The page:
Celiac.com 11/27/2002 - According to recommendations made at the 127th Annual Scientific Meeting of the American Neurological Association (ANA), a diagnosis of celiac neuropathy should be considered in patients with neuropathy of otherwise unknown etiology, including in patients without any gastrointestinal symptoms. Dr. Russell L. Chin and colleagues from the Columbia University College of Physicians and Surgeons in New York, New York reviewed the records of 20 patients who had neuropathy and biopsy-confirmed celiac disease and found that six had neuropathic symptoms with no gastrointestinal symptoms and three had the neuropathic symptoms before any symptoms of celiac disease appeared. All of the patients had burning, tingling and numbness in their hands and feet that included distal sensory loss, and nine had diffuse paresthesias that involved the face, trunk, and/or lumbosacral region. Two of these patients also exhibited weakness.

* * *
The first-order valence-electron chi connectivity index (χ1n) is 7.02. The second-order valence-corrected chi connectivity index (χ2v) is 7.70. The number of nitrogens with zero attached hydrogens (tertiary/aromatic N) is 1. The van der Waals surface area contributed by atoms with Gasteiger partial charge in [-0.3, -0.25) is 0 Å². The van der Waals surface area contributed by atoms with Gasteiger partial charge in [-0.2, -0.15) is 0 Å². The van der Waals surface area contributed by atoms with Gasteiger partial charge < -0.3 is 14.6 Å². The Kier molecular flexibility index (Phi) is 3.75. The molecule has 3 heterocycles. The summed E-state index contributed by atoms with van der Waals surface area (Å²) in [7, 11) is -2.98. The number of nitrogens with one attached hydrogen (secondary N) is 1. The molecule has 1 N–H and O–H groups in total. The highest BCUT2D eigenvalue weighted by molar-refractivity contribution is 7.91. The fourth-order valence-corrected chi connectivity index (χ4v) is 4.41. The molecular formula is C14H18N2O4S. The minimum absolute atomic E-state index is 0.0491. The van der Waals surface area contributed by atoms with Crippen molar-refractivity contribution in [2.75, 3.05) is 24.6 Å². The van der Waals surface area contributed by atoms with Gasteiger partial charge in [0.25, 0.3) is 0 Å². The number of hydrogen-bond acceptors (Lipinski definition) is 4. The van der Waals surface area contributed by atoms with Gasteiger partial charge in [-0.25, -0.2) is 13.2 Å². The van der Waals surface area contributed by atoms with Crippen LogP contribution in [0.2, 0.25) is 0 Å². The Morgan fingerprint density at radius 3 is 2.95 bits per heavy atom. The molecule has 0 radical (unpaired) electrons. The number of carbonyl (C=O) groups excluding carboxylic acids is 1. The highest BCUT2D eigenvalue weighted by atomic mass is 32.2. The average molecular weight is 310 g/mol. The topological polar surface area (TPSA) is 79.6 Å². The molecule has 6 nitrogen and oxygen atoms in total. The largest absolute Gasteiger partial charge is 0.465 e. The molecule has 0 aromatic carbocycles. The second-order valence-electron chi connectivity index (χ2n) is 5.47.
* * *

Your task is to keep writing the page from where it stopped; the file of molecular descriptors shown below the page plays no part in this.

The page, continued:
Based on these results and the fact that 10 percent of patients with celiac disease exhibit associated neurological disease, usually in the form of peripheral neuropathy or ataxia, Dr. Chin recommends that all patients with neuropathy of unknown origin should be screened for celiac disease, even if they have no gastrointestinal symptoms.